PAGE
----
Downton Abbey axed after series 6; the 'right and natural' time' to end hit drama

(Image credit: Nick Briggs)

The gates of Downton Abbey will shut for the final time when the next series, the sixth, concludes, ITV and the producer Carnival Films have confirmed.

Julian Fellowes, who created and wrote the global period drama sensation, said: "The Downton journey has been amazing for everyone aboard. People ask if we knew what was going to happen when we started to make the first series and the answer is that, of course we had no idea.

"Exactly why the series had such an impact and reached so many people around the world, all nationalities, all ages, all types, I cannot begin to explain. But I do know how grateful we are to have been allowed this unique experience. I suspect the show will always be a principal marker in most of our careers as we set out from here, and if so, I consider that a blessing and a compliment."

Downton Abbey is the highest rating UK drama of the past decade across any channel, with an average of 11 million viewers over the course of the five series, including Christmas specials.

Downton is also the most nominated British show in Emmy history, with 51 nominations, collecting 11 wins, as well as three Golden Globes, three

Screen Actors Guild Awards, three BAFTA awards and three National Television Awards for Best Drama.

Carnival’s managing director and executive producer of Downton Abbey, Gareth Neame said: “Millions of people around the world have followed the journey of the Crawley family and those who serve them for the last five years. Inevitably there comes a time when all shows should end and Downton is no exception.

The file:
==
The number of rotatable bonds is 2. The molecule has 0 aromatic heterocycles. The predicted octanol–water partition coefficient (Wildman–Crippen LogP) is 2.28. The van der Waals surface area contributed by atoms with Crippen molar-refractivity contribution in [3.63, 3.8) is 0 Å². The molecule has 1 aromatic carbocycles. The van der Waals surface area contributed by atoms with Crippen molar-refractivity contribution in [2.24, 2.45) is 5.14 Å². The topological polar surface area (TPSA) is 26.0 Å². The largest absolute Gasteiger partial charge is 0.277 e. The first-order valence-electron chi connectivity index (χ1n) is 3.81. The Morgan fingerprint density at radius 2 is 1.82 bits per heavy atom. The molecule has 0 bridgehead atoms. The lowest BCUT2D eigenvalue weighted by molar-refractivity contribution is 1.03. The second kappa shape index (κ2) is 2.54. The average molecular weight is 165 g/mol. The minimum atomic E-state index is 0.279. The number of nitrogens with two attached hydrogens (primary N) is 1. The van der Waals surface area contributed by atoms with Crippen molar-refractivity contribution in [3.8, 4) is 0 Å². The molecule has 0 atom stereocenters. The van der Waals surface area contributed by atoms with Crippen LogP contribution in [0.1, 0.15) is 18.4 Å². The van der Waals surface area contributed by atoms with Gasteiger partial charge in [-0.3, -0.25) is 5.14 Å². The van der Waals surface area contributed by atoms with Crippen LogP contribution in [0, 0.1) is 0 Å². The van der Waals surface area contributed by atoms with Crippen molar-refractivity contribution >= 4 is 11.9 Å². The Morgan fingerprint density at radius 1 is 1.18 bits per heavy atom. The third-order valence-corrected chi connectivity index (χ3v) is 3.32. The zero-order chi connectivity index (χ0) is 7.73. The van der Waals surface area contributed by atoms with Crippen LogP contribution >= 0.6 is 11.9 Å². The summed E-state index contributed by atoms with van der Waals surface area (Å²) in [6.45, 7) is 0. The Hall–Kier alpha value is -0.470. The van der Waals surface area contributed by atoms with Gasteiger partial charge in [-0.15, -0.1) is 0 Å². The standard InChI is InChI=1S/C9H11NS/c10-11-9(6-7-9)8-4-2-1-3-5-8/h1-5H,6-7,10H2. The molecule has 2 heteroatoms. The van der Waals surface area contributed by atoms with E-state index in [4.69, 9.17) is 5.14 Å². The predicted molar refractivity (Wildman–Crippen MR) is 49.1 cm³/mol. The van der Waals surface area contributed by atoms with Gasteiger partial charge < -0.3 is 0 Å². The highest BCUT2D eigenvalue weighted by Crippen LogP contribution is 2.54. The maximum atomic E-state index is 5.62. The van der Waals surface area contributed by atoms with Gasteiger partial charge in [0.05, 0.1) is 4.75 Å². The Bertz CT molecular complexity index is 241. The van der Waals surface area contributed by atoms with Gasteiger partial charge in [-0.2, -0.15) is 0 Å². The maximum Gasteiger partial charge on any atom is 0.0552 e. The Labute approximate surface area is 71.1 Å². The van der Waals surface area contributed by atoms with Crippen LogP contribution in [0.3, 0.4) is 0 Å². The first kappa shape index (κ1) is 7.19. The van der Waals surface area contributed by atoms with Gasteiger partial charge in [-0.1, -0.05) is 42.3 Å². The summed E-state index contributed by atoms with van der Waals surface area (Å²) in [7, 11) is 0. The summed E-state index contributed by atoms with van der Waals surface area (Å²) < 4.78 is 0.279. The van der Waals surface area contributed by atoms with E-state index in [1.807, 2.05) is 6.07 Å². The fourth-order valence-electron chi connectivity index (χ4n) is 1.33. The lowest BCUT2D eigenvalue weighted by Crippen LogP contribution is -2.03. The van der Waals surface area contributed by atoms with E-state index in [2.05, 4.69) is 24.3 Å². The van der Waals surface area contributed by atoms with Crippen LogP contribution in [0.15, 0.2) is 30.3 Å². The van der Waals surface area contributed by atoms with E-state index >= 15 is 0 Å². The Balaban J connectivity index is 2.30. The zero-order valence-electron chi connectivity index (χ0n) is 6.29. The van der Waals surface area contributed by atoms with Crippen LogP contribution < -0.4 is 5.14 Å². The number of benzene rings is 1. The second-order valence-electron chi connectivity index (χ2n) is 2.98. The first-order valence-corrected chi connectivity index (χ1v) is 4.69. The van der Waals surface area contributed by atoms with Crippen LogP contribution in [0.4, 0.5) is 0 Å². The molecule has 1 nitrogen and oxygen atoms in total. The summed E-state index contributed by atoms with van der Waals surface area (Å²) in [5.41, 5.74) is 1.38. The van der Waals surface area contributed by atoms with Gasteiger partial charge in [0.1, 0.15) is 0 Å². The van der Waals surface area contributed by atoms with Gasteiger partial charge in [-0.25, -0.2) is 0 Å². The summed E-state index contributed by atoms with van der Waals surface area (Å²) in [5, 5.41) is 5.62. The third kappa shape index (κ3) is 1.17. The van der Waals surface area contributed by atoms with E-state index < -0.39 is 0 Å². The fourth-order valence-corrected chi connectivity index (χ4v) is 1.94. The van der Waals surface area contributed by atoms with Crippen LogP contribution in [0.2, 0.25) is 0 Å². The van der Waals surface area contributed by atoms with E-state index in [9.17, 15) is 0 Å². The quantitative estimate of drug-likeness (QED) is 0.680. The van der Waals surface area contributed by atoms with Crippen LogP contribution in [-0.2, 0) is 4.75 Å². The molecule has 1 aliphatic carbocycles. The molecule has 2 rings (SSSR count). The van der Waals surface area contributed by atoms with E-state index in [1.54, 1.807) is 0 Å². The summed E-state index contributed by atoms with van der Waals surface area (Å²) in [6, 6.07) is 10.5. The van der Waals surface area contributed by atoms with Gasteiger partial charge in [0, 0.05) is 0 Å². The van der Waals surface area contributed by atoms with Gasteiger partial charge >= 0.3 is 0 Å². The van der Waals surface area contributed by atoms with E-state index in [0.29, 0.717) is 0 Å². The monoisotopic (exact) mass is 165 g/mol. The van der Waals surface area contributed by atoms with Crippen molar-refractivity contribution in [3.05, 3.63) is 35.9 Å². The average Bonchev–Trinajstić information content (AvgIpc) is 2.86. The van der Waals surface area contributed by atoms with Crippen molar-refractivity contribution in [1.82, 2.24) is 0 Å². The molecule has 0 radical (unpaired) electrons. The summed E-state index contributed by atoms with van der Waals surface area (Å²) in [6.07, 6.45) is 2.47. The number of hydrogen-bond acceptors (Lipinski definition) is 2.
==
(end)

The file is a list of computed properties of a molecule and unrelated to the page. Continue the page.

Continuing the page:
"We wanted to close the doors of Downton Abbey when it felt right and natural for the storylines to come together and when the show was still being enjoyed so much by its fans. We can promise a final season full of all the usual drama and intrigue, but with the added excitement of discovering how and where they all end up…”

Fellowes has committed to create a similar period drama for the US channel NBC, entitled The Gilded Age. (opens in new tab)

Patrick McLennan

Patrick McLennan is a London-based journalist and documentary maker who has worked as a writer, sub-editor, digital editor and TV producer in the UK and New Zealand. His CV includes spells as a news producer at the BBC and TVNZ, as well as web editor for Time Inc UK. He has produced TV news and entertainment features on personalities as diverse as Nick Cave, Tom Hardy, Clive James, Jodie Marsh and Kevin Bacon and he co-produced and directed The Ponds, which has screened in UK cinemas, BBC Four and is currently available on Netflix. 


An entertainment writer with a diverse taste in TV and film, he lists Seinfeld, The Sopranos, The Chase, The Thick of It and Detectorists among his favourite shows, but steers well clear of most sci-fi.